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Here's How Sovereign Gold Bonds Are Taxed


The Reserve Bank of India (RBI) periodically issues sovereign gold bonds which are efficient alternatives to investment in physical gold. Currently, the SGB Series VI is open for investors.


Apart from being market-linked options to invest in gold, SGBs have other attractive benefits.

Here's How Sovereign Gold Bonds Are Taxed

Some features:

  • SGB Series VI issue will close on 25 October.
  • The price of one gram of gold has been set at Rs 3,835.
  • Rs 50 per gram discount will be offered to those applying online.
  • The minimum investment is one gram.
  • These bear interest from the date of issue at the rate of 2.50 percent (fixed rate) per annum on the nominal value.
  • Interest is credited to the investor's bank account semi-annually.
  • The tenor is eight years with exit option after the fifth year to be exercised on the interest payment dates.
  • Sovereign Gold Bonds are issued by Reserve Bank India on behalf of Government of India.
  • These are sold through scheduled commercial banks (except small finance banks and payment banks), SHCIL, designated post offices, NSE and BSE.
  • In addition to gains from changes in the metal's prices, these bonds earn interest (coupon) income.
  • SGBs are tradable on stock exchanges within a fortnight of the issuance on a date as notified by the RBI. This means that even if you fail to participate in the current issue, you can purchase them or bonds from previous issues on NSE or BSE through a registered stockbroker from subscribers who wish to sell them. Similarly, one can also exit by selling the bonds at the exchanges before maturity.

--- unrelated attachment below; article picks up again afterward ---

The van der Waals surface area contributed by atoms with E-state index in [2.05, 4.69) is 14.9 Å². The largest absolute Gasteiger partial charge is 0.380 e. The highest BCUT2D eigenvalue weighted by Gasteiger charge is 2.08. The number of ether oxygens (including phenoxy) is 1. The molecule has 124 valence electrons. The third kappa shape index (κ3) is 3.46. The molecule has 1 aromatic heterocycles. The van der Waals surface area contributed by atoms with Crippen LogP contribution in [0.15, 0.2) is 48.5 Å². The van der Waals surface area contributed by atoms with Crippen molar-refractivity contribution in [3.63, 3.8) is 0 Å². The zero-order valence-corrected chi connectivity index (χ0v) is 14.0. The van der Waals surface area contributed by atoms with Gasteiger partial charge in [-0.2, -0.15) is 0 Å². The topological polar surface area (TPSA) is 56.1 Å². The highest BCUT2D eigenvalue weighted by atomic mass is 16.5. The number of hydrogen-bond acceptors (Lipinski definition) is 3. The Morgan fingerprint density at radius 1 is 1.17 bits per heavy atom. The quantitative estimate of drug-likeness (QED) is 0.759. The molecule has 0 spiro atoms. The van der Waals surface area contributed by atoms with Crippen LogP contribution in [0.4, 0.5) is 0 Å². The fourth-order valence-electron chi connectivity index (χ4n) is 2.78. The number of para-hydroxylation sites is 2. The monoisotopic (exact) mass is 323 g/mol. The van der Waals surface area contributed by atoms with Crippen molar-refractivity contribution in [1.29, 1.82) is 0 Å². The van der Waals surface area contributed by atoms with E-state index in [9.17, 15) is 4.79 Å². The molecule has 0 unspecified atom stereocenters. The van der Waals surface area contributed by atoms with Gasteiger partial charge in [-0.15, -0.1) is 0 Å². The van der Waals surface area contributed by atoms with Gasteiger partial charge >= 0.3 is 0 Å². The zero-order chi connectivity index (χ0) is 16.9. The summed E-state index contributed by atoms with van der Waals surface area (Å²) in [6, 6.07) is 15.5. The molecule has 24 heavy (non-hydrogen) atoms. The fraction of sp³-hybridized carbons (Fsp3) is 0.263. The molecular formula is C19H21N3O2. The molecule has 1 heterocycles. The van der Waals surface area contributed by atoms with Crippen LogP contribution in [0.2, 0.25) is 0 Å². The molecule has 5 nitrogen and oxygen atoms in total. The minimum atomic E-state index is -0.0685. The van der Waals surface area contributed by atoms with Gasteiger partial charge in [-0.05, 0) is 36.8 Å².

If you wish to add these to your portfolio and diversify your investments, you need to understand how gains made from these are taxed.

What are the tax implications on Sovereign Gold Bonds at various stages?

  • If you hold the SGBs till maturity, these do not attract capital gains tax. This means that at the time of redemption, all gains are tax-free. This kind of capital gains tax exemption is not provided on alternatives like gold ETF or gold mutual funds.
  • Interest earned on these bonds is taxed according to the tax slab that the subscriber falls under. There is no TDS (tax deducted at source) on the interest income. Interest income you make is clubbed with your total income for the financial year for income tax returns purposes.
  • If you chose to exit from these bonds before maturity, tax is applicable on the capital gains made. One can exit SGBs in two ways- 1) sell them on stock exchanges after they are listed 2) opt for encashment/redemption option after completion of five years from the date of issue.
  • If you chose to sell SGBs at stock exchanges, gains made from the sale within three years from the date of purchase is considered as short-term capital gains. Short-term capital gains are taxed based on your income tax slab.
  • If you choose to sell SGBs at the stock exchanges after completion of three years from the date of purchase, the capital gains will be considered as long-term and taxed at 20.8 percent (including cess) after indexation benefits.

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